My grandmother was an engineer for Southern Bell (a predecessor of Bellsouth/ATT). My mother worked as a Help Desk operator for IBM for several years. So, I come by a love of computers honestly. However, for the first few years of my gaming life I only operated on a SNES, the controller like an extension of my short, chubby fingers. Watching certain children now I can believe that I was a better gamer when I was small. The reflexes are faster, the mind willing to consider so many possibilities in solving puzzles, the determination like some terrible fixation. Even still, it was a whole new world when we finally got our own PC and I was allowed to navigate the digital world with mouse and keyboard.

While my aunt immediately took to The Sims, a game I would eventually racked up hundreds of hours on, I fell into the world of side-scrolling adventure games. The one that solidified my future as a PC gamer was Torin’s Passage.


Designed by Al Lowe, creator of the Leisure Suit Larry games, and released by Sierra On-Line in 1995 Torin’s Passage is a mostly kid-friendly point-and-clicker that stars Torin and his pet/friend/sidekick Boogle. To imagine Boogle, think purple nonverbal Jake the Dog. The game begins with an evil wizard trying to kill Torin and his parents, but the infant Torin is saved by his nurse, who flees the castle with him.

In the present, Torin is a young man, disappointing his adoptive father with his childish antics. He’s sent to town on errands, muttering to himself, “This isn’t what I want in life. I should be a hero. Heroes don’t run errands.”

Then these same farming parents are abducted, after being encased in crystal, and Torin rushes to their aid. The very evil dude who was featured in the first cutscene, and now just happens to be hanging around the farm, tells Torin that is must have been Lycentia, evil sorceress, who has been banished to the underrealms.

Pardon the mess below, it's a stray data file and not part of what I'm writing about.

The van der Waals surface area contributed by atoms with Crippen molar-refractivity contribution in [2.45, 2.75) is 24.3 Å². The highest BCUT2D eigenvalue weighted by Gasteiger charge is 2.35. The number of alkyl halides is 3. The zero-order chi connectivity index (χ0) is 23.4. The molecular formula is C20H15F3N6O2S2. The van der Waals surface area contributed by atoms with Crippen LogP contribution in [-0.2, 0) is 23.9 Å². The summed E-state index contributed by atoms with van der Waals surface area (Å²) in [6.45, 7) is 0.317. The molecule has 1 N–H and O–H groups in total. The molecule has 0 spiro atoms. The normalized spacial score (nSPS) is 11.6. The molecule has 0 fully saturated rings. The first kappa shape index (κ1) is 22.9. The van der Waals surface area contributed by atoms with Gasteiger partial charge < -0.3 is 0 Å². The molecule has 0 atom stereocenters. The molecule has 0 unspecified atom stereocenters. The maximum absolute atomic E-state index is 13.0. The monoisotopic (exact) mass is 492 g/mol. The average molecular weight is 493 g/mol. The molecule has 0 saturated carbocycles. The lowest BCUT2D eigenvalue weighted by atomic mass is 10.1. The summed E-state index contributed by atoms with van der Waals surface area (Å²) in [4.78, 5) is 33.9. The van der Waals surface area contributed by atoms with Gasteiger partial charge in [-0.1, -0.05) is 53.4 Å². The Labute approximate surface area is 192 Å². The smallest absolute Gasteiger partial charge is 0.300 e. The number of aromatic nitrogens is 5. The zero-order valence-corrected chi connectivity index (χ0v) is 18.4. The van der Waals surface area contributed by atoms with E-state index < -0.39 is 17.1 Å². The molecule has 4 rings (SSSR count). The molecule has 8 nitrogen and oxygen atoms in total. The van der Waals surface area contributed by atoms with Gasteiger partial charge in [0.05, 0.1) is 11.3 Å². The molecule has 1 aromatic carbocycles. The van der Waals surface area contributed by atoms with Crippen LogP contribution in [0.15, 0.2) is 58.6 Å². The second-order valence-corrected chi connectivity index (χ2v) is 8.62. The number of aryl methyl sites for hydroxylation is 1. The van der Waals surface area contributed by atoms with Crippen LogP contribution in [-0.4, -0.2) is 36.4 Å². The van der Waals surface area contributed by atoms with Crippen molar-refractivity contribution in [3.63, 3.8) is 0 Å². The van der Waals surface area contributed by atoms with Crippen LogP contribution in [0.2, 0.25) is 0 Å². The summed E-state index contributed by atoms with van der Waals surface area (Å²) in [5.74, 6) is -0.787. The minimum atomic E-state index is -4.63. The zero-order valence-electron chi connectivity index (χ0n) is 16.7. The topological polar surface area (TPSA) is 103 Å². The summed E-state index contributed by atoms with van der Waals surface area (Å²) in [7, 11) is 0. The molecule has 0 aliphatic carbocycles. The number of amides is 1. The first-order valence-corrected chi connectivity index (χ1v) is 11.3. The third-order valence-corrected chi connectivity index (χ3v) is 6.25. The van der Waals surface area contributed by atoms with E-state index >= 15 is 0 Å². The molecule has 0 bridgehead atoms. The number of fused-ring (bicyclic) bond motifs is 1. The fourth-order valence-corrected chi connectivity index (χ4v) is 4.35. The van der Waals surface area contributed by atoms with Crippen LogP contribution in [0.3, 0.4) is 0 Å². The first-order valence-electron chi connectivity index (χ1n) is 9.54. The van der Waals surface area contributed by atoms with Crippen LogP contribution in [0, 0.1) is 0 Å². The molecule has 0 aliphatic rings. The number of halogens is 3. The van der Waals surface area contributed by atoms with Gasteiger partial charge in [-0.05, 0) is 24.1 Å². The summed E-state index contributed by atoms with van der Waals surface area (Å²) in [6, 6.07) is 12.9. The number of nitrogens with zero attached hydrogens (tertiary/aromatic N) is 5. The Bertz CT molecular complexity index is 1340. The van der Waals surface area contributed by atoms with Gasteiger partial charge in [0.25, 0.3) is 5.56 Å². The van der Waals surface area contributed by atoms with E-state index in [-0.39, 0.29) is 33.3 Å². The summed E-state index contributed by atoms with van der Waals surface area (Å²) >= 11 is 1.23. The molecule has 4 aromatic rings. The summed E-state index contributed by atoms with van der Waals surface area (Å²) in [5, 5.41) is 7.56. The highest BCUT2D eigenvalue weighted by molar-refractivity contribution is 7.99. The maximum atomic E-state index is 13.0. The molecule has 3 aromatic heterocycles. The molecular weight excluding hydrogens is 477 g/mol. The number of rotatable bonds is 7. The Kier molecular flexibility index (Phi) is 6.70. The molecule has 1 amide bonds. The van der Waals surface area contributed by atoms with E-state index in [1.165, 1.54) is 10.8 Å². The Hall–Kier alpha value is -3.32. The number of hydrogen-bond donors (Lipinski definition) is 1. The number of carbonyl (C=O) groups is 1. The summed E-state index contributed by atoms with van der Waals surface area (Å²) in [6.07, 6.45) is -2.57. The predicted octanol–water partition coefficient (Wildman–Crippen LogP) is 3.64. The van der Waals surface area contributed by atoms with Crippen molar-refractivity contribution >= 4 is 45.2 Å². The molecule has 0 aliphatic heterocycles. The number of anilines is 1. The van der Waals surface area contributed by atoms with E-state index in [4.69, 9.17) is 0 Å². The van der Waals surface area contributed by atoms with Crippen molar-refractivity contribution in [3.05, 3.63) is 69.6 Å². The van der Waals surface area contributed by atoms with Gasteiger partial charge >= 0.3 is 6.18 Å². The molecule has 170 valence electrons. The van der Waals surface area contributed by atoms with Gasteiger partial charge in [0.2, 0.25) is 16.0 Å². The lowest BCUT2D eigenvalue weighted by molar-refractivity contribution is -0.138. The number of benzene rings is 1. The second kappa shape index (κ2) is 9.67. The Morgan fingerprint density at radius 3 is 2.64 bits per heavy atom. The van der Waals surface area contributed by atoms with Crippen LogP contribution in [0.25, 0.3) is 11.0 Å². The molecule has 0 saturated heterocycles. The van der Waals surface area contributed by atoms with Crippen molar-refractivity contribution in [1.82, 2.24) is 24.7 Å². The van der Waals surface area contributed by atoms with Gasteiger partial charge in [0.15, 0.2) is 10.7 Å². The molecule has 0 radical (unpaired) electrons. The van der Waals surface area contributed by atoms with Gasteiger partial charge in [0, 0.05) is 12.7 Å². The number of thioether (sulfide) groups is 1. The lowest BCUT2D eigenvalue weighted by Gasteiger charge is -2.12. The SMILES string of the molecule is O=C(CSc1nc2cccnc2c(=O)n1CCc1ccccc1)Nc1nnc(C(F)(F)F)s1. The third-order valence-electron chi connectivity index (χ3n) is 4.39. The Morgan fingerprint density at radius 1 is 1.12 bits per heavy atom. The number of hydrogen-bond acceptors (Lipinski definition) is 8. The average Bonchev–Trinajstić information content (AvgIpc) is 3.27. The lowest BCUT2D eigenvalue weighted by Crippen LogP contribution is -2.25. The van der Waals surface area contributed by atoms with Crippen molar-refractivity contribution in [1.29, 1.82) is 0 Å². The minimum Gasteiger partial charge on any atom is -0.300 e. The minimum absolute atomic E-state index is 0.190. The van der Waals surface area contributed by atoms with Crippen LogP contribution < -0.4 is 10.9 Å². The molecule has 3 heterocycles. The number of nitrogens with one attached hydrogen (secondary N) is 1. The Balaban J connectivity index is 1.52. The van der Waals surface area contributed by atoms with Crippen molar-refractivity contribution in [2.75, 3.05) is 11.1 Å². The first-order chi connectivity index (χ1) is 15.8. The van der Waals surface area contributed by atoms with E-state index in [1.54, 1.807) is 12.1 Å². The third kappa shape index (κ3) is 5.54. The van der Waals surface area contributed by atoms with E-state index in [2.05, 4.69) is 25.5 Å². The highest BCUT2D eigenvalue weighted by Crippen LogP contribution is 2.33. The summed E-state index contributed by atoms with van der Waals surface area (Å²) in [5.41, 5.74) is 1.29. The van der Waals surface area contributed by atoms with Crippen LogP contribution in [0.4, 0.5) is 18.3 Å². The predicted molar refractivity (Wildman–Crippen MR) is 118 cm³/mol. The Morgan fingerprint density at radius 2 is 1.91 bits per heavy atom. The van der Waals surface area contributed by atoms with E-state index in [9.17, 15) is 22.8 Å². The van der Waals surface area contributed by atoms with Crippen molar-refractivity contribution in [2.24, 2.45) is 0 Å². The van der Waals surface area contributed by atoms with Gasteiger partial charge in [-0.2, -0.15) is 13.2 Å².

Thus begins Torin’s passage through the layers of his world on an epic quest to save his parents. Be careful what you wish for Torin, being a hero may not be everything you wished for.

Between each layer of the earth, or each chapter of the story, more flashbacks are revealed about Torin’s true identity (he’s a prince), and about Lycentia’s identity (she’s not an evil sorceress). The game is full of humor for kids and jokes meant for the adults playing with them. Lowe has stated that he created the game to be played by parent and child, and so there are bits for both of them. I remember laughing a lot while playing this game in Elementary school, and I still laugh now when I replay it.

Most of the comedy comes in the form of somewhat irritating dynamic duos. First there’s a pair of slugs that are some real jokers, later there are an unhappily married royal couple, followed by vultures, followed by skunks, and on and on.

The gameplay is very simple in many ways, after all it’s a point-and-click game, but the puzzles can be tricky. There are a few even now that I can’t really make much sense of, and as a child I found them infuriating. As the game progresses you pick up a lot of items that stay always in your immediate view, as the inventory is a fixed component of the screen.

Eventually I made it to the center of the earth. I had solved puzzles using both Torin’s charm and strength, and Boogle’s ability to turn into a variety of items. Also by begging my mom to help me when I got really stuck. A couple of the puzzles depend on your talent at arranging tones and pitches, something I am truly terrible at. I also died a thousand times, but the game is very forgiving, as it’s aimed at children.

The point is, I made it through eventually, and now every few years I do it again. I find it incredibly replayable, even though it’s obviously dated the humor is bizarre, the characters are varied, and some of the puzzles still take me a few minutes to figure it out. It fed my love for dad jokes and I look forward to one day playing it with my youngest brother.


Read the rest of the My First Game series.